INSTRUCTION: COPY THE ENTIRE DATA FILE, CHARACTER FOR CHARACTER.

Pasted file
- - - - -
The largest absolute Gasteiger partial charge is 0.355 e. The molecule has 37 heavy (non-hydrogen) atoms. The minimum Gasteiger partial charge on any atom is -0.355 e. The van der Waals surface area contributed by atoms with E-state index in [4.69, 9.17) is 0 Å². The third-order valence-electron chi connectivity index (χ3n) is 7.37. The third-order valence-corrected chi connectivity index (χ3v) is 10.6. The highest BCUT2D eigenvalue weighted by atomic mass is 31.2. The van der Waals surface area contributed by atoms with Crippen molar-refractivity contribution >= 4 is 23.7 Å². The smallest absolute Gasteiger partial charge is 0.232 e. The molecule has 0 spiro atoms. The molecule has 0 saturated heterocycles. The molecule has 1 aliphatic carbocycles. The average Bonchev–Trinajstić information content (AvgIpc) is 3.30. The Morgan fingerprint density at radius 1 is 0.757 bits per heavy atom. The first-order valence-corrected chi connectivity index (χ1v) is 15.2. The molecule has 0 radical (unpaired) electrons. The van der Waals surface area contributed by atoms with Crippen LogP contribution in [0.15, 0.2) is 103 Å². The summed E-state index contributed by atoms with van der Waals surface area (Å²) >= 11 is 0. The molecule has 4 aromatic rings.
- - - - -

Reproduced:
The largest absolute Gasteiger partial charge is 0.355 e. The molecule has 37 heavy (non-hydrogen) atoms. The minimum Gasteiger partial charge on any atom is -0.355 e. The van der Waals surface area contributed by atoms with E-state index in [4.69, 9.17) is 0 Å². The third-order valence-electron chi connectivity index (χ3n) is 7.37. The third-order valence-corrected chi connectivity index (χ3v) is 10.6. The highest BCUT2D eigenvalue weighted by atomic mass is 31.2. The van der Waals surface area contributed by atoms with Crippen molar-refractivity contribution >= 4 is 23.7 Å². The smallest absolute Gasteiger partial charge is 0.232 e. The molecule has 0 spiro atoms. The molecule has 0 saturated heterocycles. The molecule has 1 aliphatic carbocycles. The average Bonchev–Trinajstić information content (AvgIpc) is 3.30. The Morgan fingerprint density at radius 1 is 0.757 bits per heavy atom. The first-order valence-corrected chi connectivity index (χ1v) is 15.2. The molecule has 0 radical (unpaired) electrons. The van der Waals surface area contributed by atoms with Crippen LogP contribution in [0.15, 0.2) is 103 Å². The summed E-state index contributed by atoms with van der Waals surface area (Å²) >= 11 is 0. The molecule has 4 aromatic rings.